Graco, the carseat manufacturer that recalled 3.8 million toddler and booster seats back in February has just added an extra 403,000 seats to its recall. That's arguably not the big news, though - the National Highway Traffic Safety Administration wants a further 1.8 million infant seats added to the recall.
Earlier this week, we reported that the NHTSA was in the hot seat when it failed to report infant seat failures. Our post stemmed from a report in the Chicago Tribune following its investigation through thousands of buried National Highway Traffic Safety Administration test reports. The Tribune report raised more than a few eyebrows as it called into question current child seat safety standards, and accused the NHTSA of negligence in not reporting the poor results to the public.
Evenflo has announced a voluntary recall of 1 million of its Discovery car seats. Discovery seats with the model numbers 390, 391, 534 and 552 manufactured between April 2005 and January 29, 2008 are affected. If you currently own and/or use an Evenflo Discovery, you are advised to check the white label on the underside of the seat, where you'll find the pertinent information listed. The problem which caused Evenflo to issue the recall is that the possibility exists for the car seat to separate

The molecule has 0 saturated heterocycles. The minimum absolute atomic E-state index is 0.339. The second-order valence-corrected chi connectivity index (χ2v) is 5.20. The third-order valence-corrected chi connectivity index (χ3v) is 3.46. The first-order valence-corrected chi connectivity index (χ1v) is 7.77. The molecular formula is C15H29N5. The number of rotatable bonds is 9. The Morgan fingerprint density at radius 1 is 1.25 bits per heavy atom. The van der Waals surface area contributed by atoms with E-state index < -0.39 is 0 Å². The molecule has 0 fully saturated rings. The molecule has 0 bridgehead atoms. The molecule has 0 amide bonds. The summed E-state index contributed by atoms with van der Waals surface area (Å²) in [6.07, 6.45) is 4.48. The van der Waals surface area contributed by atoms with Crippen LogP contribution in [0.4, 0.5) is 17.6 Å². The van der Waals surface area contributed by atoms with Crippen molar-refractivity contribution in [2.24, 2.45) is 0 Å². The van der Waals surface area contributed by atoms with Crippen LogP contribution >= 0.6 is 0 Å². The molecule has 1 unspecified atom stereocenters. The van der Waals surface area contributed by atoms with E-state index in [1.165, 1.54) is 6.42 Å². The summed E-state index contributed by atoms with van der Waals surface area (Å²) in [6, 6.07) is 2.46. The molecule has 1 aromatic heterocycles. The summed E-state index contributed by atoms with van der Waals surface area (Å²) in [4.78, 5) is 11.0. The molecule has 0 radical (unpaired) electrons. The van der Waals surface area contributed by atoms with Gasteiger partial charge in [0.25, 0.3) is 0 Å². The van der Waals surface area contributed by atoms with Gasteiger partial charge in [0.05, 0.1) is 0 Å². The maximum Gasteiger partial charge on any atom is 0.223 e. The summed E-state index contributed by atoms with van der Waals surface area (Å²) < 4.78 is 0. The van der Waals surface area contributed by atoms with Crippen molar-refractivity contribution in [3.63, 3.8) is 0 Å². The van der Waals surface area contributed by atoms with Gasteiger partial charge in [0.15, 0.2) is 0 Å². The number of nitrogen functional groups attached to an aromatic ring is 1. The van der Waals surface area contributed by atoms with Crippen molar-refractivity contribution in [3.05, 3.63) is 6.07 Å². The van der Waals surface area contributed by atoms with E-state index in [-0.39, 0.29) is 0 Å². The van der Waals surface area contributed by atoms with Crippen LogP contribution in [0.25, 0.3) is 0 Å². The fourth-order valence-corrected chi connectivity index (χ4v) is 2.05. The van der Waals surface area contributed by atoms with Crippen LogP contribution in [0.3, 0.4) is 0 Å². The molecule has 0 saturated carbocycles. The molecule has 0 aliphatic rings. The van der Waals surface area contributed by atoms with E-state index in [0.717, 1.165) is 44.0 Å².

Evenflo Company Inc. in conjunction with the National Highway Traffic Safety Administration and the Consumer Product Safety Commission has announced a recall of 450,000 units of its Embrace Infant car seat/carriers. The defect has to do with the carrier's handle, which may unexpectedly release while the seat is being carried and tilt forward, potentially causing the infant to fall out.
Remember that horribly infectious song, "Rump Shaker" by one-hit wonders Wreckx-N-Effect? Apparently that's how the new Mazda CX-7 struck writer Warren Brown's family, butt not in a good way. While the reviewer enjoyed the crossover and its 2.3-liter, 244-horsepower turbocharged four-cylinder, and its near sports-car handling, Brown's wife and daughters sharpened knives smoldered in their seats. Finally, they exploded, complaining how hard the firm squabs felt during the ride.
Pop star Britney Spears is doing more for the promotion of child car seat safety than the industry could have ever possibly hoped for, and yet she hasn't earned a dime. The starlet recently committed her second child seat faux pas when she put son Sean Preston in a car seat facing forwards in the back of her Mini Cooper convertible. While California vehicle code doesn't specify which way the child seat should be facing, it does mandate that motorists follow federal guidelines, which cl
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